Visa Extension Adventure!

Our stop in Labuan Bajo was motivated by the need to extend our visas to a total of 60 days in Indonesia. This visa extension process turned out to take longer than expected.

Using the extra time that it would take for our extensions to process, we gathered our tattered cushions and brought them to a local tailor to reupholster over the weekend while we took a motorcycle trip inland.

Google maps estimated the motorcycle trip from Labuan Bajo to Ruteng to take about two and a half hours.  With all of the road obstructions, switchbacks, twists and turns through the mountains, it took just over five hours.

We met some interesting characters along the way. Like these street fighting bulls.  This part of the road was clearly their turf so we quietly crept by.  One of them chased us a bit on the way back.

After stopping at a shack for a roadside snack we realized our back tire was completely flat.  Limping along at a snails pace, we finally found a sign that looked like tire repair.

We pulled the bike into a makeshift garage where it looked like this guy and his son were on duty for this kind of event.  All we did was point at the back wheel and not a word was uttered.  The man pulled out a few tools from his shop and went right to work.  

In a matter of minutes he had the tube peeled from the wheel, located the leak and applied a patch.  Normally a patch takes some time to set but he had this little round black stove he used to “cook” the patchwork he had just done.  A few minutes later the tube was back on the wheel, fully inflated and we were on our way.  $1.33 was the total.

A thunderstorm picked up on our final approach to Rutang and we were cold for the first time in months.

After a night in a convent we found this underground marketplace where all the locals come to buy and sell their goods.  The amount of fresh produce here was impressive.  The area was probably about four city blocks and was packed all sorts of tantalizing aromas.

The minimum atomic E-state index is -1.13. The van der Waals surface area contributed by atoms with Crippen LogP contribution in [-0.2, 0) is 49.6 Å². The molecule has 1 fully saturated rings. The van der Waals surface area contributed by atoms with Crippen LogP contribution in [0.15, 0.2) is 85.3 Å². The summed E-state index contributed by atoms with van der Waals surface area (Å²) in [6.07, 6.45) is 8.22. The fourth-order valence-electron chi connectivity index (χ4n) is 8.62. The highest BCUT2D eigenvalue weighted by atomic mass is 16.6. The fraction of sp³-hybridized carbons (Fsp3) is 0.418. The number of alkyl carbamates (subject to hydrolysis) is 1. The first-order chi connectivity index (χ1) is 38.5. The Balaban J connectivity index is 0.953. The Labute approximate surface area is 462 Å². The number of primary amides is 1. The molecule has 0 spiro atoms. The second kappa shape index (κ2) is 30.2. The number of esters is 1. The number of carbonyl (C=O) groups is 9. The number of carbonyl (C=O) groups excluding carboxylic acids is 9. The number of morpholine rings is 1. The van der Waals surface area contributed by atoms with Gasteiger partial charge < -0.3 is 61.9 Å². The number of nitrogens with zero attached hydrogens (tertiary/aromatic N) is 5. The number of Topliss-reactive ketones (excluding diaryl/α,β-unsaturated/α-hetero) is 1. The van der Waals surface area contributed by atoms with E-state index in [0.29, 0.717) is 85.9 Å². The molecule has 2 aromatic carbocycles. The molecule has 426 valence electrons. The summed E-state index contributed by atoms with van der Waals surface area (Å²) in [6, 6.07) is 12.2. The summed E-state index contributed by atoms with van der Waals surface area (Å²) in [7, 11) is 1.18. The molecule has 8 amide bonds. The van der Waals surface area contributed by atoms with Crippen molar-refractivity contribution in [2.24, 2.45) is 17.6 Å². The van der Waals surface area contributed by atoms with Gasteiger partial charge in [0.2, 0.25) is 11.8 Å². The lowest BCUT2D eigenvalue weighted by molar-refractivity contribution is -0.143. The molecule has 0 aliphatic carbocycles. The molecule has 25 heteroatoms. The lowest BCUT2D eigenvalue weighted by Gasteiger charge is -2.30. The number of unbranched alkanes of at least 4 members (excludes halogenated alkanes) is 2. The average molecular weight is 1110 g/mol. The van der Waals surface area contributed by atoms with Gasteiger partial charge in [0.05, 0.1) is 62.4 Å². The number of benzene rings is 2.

There were a fair amount of livestock vendors that sold live chickens.  It would be nice to have a chicken aboard but would likely have to be slaughtered before entering another country.

While this looks fairly gruesome it is pretty efficient way to showcase the different cuts to your customers.  There were about 5 of these little piggies on display.

This is known as the Hobbit cave.  Recently discovered in 2004, archeologists found another missing link to our past on the Island of Flores.  During each ice age, a land bridge formed to join all of the islands of Indonesia, except Flores.  Flores remained isolated and so it was believed that humans could not have lived there before the age of sail.

Bones were uncovered at this cave site and were first thought to be children until the teeth were examined.  These hobbits grew to about 100 cm and lived on this island that was dominated by giant rats which grew to about 75 cm. The Hobbits hunted the rats for food.

The hobbits used basic tools but there is no evidence that they used fire or buried their dead.  Komodo dragons also lived on this island and bite patterns on hobbit bones suggest a few dragons enjoyed a hobbit snack every now and again.